Keith Orrell-Jones, chief executive, said: "The programmes we have agreed will ensure that Blue Circle Cement will be as competitive and efficient as any in Europe in the years to come."
Analysts were sceptical of the company's claim that it had identified cost savings worth pounds 50m a year, but they broadly welcomed the programme which involves the construction of a pounds 180m state-of-the-art cement works in Kent to serve the South-east market.
The new site, probably at Holborough in the north of the county, will replace two existing sites at Northfleet on the Thames and one near Ipswich. Holborough will have a capacity of 1.4 million tonnes a year and is designed to protect Blue Circle's share of the lucrative south-east cement market. Ian McKenzie, chief executive, said: "We shall end up with a collection of core cement works that will be very efficient indeed in comparison with other producers in Europe.
The consolidation is expected to cost 150 jobs in addition to the 1,300 the company warned were at risk from a proposed shake-up of the troubled heating division.
Mr McKenzie said Blue Circle had "benchmarked" its performance against Europe's other suppliers - which include Germany's Heidelberger Zement and France's Lafarge Coppee - and was aiming for a doubling of productivity in the long term.
The seven works designated "core" by Blue Circle are located around Britain from south Wales to Northern Ireland and Scotland. Three more smaller plants will operate in niche markets and receive lower investment than main works.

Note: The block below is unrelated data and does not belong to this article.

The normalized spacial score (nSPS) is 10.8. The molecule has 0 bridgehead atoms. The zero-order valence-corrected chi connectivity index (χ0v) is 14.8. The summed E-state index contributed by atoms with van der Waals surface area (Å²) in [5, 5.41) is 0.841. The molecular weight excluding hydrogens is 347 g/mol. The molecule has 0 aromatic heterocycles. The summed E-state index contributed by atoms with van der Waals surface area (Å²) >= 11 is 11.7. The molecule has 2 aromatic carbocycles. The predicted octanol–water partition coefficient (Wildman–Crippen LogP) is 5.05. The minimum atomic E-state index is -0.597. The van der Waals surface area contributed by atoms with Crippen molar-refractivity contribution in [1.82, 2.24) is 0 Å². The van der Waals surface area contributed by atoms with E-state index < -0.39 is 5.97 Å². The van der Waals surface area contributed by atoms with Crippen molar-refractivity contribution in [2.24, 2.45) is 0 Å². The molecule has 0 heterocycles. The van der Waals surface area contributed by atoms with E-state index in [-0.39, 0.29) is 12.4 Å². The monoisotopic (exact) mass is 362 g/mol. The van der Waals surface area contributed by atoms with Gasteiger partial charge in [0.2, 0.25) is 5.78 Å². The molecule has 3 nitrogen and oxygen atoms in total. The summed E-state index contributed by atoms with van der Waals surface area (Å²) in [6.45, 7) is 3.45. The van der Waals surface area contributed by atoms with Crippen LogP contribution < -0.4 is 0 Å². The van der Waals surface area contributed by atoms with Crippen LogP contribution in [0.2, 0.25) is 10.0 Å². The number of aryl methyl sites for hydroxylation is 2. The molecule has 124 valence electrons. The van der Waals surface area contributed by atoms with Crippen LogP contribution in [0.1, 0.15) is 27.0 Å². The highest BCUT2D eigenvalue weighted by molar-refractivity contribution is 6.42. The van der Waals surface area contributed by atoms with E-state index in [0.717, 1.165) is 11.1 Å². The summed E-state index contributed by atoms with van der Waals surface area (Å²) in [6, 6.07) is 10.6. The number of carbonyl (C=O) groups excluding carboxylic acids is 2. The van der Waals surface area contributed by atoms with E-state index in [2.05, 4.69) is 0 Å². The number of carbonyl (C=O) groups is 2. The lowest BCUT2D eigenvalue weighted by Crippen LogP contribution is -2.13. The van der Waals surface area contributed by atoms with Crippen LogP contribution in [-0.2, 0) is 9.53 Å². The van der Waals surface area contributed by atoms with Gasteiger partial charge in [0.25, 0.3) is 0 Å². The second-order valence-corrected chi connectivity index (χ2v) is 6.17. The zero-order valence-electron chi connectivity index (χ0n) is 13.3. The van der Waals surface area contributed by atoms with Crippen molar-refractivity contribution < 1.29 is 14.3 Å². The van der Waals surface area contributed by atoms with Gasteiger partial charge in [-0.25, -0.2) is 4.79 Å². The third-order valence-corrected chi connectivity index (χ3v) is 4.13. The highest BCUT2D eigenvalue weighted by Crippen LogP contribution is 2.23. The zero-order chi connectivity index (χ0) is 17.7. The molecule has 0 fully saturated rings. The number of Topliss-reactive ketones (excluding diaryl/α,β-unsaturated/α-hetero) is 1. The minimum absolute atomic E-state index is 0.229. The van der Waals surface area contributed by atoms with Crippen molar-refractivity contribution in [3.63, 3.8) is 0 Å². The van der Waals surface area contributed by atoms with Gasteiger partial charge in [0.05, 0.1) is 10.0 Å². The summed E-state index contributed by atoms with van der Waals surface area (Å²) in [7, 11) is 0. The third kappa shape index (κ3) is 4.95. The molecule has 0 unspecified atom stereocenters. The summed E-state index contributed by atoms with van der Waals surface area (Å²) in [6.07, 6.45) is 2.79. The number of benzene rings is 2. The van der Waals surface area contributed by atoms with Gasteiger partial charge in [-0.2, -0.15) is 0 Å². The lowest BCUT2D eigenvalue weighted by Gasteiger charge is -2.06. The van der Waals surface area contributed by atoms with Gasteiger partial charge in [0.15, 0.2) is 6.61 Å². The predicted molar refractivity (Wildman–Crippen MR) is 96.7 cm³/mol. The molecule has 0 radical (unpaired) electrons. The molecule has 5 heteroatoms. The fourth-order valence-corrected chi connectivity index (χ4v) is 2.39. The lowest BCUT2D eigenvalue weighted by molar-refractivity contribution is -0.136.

Mr McKenzie said that its overall capacity of around 7.5 million tonnes per year would be unchanged as a result of the restructuring. He added that a 4 per cent increase in cement prices introduced in April was "sticking well" in the market.
Blue Circle last rationalised its cement business in November 1992 in a move that cost 550 jobs, around a fifth of the then workforce. It said at the time it was reducing capacity in response to expected lower demand for cement.
The new restructuring, which takes place against continued uncertainty in the construction sector, is designed to exploit new efficiencies in distribution, working arrangements, plant reliability and savings in energy costs. Blue Circle said it had announced that Holborough was its preferred site at an early stage to enable further evaluation and the detailed site investigation required for an environmental assessment to be concluded.